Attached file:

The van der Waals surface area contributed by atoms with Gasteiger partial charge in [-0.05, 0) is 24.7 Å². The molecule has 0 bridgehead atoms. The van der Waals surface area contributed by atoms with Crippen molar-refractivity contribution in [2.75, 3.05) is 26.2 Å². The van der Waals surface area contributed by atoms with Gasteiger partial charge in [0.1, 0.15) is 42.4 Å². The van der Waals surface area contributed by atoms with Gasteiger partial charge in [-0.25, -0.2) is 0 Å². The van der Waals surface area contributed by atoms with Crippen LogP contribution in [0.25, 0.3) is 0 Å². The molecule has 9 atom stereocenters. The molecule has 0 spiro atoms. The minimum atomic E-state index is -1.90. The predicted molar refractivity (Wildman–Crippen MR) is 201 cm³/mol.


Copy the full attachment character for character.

The van der Waals surface area contributed by atoms with Gasteiger partial charge in [-0.05, 0) is 24.7 Å². The molecule has 0 bridgehead atoms. The van der Waals surface area contributed by atoms with Crippen molar-refractivity contribution in [2.75, 3.05) is 26.2 Å². The van der Waals surface area contributed by atoms with Gasteiger partial charge in [0.1, 0.15) is 42.4 Å². The van der Waals surface area contributed by atoms with Gasteiger partial charge in [-0.25, -0.2) is 0 Å². The van der Waals surface area contributed by atoms with Crippen LogP contribution in [0.25, 0.3) is 0 Å². The molecule has 9 atom stereocenters. The molecule has 0 spiro atoms. The minimum atomic E-state index is -1.90. The predicted molar refractivity (Wildman–Crippen MR) is 201 cm³/mol.